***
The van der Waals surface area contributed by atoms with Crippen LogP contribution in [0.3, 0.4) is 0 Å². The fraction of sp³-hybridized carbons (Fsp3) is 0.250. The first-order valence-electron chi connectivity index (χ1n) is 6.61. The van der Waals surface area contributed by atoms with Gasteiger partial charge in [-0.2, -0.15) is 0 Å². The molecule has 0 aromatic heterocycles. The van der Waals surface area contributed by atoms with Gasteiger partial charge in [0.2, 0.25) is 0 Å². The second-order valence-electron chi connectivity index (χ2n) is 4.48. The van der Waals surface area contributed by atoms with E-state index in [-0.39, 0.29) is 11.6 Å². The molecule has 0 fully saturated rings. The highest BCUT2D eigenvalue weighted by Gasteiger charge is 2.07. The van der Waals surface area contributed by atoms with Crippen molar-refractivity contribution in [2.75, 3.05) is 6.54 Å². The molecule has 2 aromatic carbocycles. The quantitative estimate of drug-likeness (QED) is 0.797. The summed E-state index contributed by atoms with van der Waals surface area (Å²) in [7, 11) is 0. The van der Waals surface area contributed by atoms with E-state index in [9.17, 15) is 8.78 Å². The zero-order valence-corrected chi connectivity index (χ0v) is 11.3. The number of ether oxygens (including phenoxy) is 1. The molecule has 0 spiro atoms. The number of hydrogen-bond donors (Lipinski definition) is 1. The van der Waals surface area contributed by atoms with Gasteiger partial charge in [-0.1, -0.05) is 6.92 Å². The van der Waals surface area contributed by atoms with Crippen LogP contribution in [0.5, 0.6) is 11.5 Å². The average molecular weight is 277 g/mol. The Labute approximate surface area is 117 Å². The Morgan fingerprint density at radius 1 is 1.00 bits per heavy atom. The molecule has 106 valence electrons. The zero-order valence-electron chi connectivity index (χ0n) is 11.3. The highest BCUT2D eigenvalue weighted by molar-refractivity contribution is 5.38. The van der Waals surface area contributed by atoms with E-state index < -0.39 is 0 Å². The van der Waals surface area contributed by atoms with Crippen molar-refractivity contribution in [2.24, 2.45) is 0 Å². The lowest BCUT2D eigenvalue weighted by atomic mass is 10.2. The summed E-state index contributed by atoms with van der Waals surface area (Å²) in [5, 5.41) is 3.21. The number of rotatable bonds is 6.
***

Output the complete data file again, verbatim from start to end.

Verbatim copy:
The van der Waals surface area contributed by atoms with Crippen LogP contribution in [0.3, 0.4) is 0 Å². The fraction of sp³-hybridized carbons (Fsp3) is 0.250. The first-order valence-electron chi connectivity index (χ1n) is 6.61. The van der Waals surface area contributed by atoms with Gasteiger partial charge in [-0.2, -0.15) is 0 Å². The molecule has 0 aromatic heterocycles. The van der Waals surface area contributed by atoms with Gasteiger partial charge in [0.2, 0.25) is 0 Å². The second-order valence-electron chi connectivity index (χ2n) is 4.48. The van der Waals surface area contributed by atoms with E-state index in [-0.39, 0.29) is 11.6 Å². The molecule has 0 fully saturated rings. The highest BCUT2D eigenvalue weighted by Gasteiger charge is 2.07. The van der Waals surface area contributed by atoms with Crippen molar-refractivity contribution in [2.75, 3.05) is 6.54 Å². The molecule has 2 aromatic carbocycles. The quantitative estimate of drug-likeness (QED) is 0.797. The summed E-state index contributed by atoms with van der Waals surface area (Å²) in [7, 11) is 0. The van der Waals surface area contributed by atoms with E-state index in [9.17, 15) is 8.78 Å². The zero-order valence-corrected chi connectivity index (χ0v) is 11.3. The number of ether oxygens (including phenoxy) is 1. The molecule has 0 spiro atoms. The number of hydrogen-bond donors (Lipinski definition) is 1. The van der Waals surface area contributed by atoms with Gasteiger partial charge in [-0.1, -0.05) is 6.92 Å². The van der Waals surface area contributed by atoms with Crippen LogP contribution in [0.5, 0.6) is 11.5 Å². The average molecular weight is 277 g/mol. The Labute approximate surface area is 117 Å². The Morgan fingerprint density at radius 1 is 1.00 bits per heavy atom. The molecule has 106 valence electrons. The zero-order valence-electron chi connectivity index (χ0n) is 11.3. The highest BCUT2D eigenvalue weighted by molar-refractivity contribution is 5.38. The van der Waals surface area contributed by atoms with E-state index < -0.39 is 0 Å². The van der Waals surface area contributed by atoms with Crippen molar-refractivity contribution in [2.24, 2.45) is 0 Å². The lowest BCUT2D eigenvalue weighted by atomic mass is 10.2. The summed E-state index contributed by atoms with van der Waals surface area (Å²) in [5, 5.41) is 3.21. The number of rotatable bonds is 6.